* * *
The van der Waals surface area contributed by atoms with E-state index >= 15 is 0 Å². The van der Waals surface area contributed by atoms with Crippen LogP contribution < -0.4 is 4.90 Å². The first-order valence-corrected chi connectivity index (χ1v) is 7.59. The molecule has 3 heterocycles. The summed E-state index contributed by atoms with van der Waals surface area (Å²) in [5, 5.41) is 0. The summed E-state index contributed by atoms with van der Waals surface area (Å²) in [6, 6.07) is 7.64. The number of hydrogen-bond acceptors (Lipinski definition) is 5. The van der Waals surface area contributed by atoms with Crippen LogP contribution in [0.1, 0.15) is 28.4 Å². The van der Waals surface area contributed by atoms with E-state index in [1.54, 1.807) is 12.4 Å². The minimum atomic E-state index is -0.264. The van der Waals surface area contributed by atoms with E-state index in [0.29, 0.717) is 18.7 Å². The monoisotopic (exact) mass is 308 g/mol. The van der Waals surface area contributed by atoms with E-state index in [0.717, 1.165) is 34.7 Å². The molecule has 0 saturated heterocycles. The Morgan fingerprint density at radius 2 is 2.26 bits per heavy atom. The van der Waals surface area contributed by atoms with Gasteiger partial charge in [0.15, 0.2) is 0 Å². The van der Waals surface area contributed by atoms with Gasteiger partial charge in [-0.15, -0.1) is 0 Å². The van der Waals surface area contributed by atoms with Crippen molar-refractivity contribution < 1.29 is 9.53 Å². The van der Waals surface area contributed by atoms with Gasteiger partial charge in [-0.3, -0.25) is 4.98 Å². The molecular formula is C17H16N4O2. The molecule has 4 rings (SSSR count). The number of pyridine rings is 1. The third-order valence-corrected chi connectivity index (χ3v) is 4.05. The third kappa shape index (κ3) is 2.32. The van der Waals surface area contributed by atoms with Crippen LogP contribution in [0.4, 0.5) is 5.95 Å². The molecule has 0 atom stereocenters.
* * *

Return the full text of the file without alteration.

The van der Waals surface area contributed by atoms with E-state index >= 15 is 0 Å². The van der Waals surface area contributed by atoms with Crippen LogP contribution < -0.4 is 4.90 Å². The first-order valence-corrected chi connectivity index (χ1v) is 7.59. The molecule has 3 heterocycles. The summed E-state index contributed by atoms with van der Waals surface area (Å²) in [5, 5.41) is 0. The summed E-state index contributed by atoms with van der Waals surface area (Å²) in [6, 6.07) is 7.64. The number of hydrogen-bond acceptors (Lipinski definition) is 5. The van der Waals surface area contributed by atoms with Crippen LogP contribution in [0.1, 0.15) is 28.4 Å². The van der Waals surface area contributed by atoms with E-state index in [1.54, 1.807) is 12.4 Å². The minimum atomic E-state index is -0.264. The van der Waals surface area contributed by atoms with E-state index in [0.29, 0.717) is 18.7 Å². The monoisotopic (exact) mass is 308 g/mol. The van der Waals surface area contributed by atoms with E-state index in [0.717, 1.165) is 34.7 Å². The molecule has 0 saturated heterocycles. The Morgan fingerprint density at radius 2 is 2.26 bits per heavy atom. The van der Waals surface area contributed by atoms with Gasteiger partial charge in [0.15, 0.2) is 0 Å². The van der Waals surface area contributed by atoms with Gasteiger partial charge in [-0.15, -0.1) is 0 Å². The van der Waals surface area contributed by atoms with Crippen molar-refractivity contribution < 1.29 is 9.53 Å². The van der Waals surface area contributed by atoms with Gasteiger partial charge in [-0.3, -0.25) is 4.98 Å². The molecular formula is C17H16N4O2. The molecule has 4 rings (SSSR count). The number of pyridine rings is 1. The third-order valence-corrected chi connectivity index (χ3v) is 4.05. The third kappa shape index (κ3) is 2.32. The van der Waals surface area contributed by atoms with Crippen LogP contribution in [0.4, 0.5) is 5.95 Å². The molecule has 0 atom stereocenters.